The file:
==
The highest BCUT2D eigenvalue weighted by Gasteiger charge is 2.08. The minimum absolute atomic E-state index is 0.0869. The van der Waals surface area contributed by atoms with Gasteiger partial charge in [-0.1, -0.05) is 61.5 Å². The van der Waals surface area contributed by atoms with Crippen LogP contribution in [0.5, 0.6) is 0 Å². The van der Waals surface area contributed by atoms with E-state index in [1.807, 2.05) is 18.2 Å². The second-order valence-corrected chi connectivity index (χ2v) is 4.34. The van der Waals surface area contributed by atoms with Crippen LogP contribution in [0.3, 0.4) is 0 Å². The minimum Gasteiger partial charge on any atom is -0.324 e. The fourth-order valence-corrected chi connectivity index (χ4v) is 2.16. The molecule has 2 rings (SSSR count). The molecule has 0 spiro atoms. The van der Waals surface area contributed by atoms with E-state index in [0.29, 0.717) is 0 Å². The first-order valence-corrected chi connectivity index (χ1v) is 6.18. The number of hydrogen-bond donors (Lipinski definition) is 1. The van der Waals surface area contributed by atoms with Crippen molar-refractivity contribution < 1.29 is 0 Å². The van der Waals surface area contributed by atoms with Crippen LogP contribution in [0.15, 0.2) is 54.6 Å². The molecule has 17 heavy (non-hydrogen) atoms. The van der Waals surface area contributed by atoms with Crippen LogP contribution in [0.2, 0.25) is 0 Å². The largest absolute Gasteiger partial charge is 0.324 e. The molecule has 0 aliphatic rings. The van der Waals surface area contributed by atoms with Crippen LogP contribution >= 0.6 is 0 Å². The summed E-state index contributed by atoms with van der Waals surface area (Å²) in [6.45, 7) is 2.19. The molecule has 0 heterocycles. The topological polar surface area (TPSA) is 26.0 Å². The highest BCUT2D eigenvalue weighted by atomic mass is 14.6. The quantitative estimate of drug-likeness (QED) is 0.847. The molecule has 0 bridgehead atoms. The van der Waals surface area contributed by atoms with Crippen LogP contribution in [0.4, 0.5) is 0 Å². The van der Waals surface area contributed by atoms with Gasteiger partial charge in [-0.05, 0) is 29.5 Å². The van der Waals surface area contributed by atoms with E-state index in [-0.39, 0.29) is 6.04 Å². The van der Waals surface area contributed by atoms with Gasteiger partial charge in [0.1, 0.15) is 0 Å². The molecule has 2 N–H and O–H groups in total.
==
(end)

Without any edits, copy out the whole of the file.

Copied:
The highest BCUT2D eigenvalue weighted by Gasteiger charge is 2.08. The minimum absolute atomic E-state index is 0.0869. The van der Waals surface area contributed by atoms with Gasteiger partial charge in [-0.1, -0.05) is 61.5 Å². The van der Waals surface area contributed by atoms with Crippen LogP contribution in [0.5, 0.6) is 0 Å². The van der Waals surface area contributed by atoms with E-state index in [1.807, 2.05) is 18.2 Å². The second-order valence-corrected chi connectivity index (χ2v) is 4.34. The van der Waals surface area contributed by atoms with Crippen LogP contribution in [0.3, 0.4) is 0 Å². The minimum Gasteiger partial charge on any atom is -0.324 e. The fourth-order valence-corrected chi connectivity index (χ4v) is 2.16. The molecule has 2 rings (SSSR count). The molecule has 0 spiro atoms. The van der Waals surface area contributed by atoms with E-state index in [0.29, 0.717) is 0 Å². The first-order valence-corrected chi connectivity index (χ1v) is 6.18. The number of hydrogen-bond donors (Lipinski definition) is 1. The van der Waals surface area contributed by atoms with Crippen molar-refractivity contribution < 1.29 is 0 Å². The van der Waals surface area contributed by atoms with Crippen LogP contribution in [0.15, 0.2) is 54.6 Å². The molecule has 17 heavy (non-hydrogen) atoms. The van der Waals surface area contributed by atoms with Crippen LogP contribution in [0.2, 0.25) is 0 Å². The largest absolute Gasteiger partial charge is 0.324 e. The molecule has 0 aliphatic rings. The van der Waals surface area contributed by atoms with Crippen LogP contribution >= 0.6 is 0 Å². The summed E-state index contributed by atoms with van der Waals surface area (Å²) in [6.45, 7) is 2.19. The molecule has 0 heterocycles. The topological polar surface area (TPSA) is 26.0 Å². The highest BCUT2D eigenvalue weighted by atomic mass is 14.6. The quantitative estimate of drug-likeness (QED) is 0.847. The molecule has 0 bridgehead atoms. The van der Waals surface area contributed by atoms with Crippen LogP contribution in [0.4, 0.5) is 0 Å². The van der Waals surface area contributed by atoms with Gasteiger partial charge in [-0.05, 0) is 29.5 Å². The van der Waals surface area contributed by atoms with E-state index in [-0.39, 0.29) is 6.04 Å². The van der Waals surface area contributed by atoms with Gasteiger partial charge in [0.1, 0.15) is 0 Å². The molecule has 2 N–H and O–H groups in total.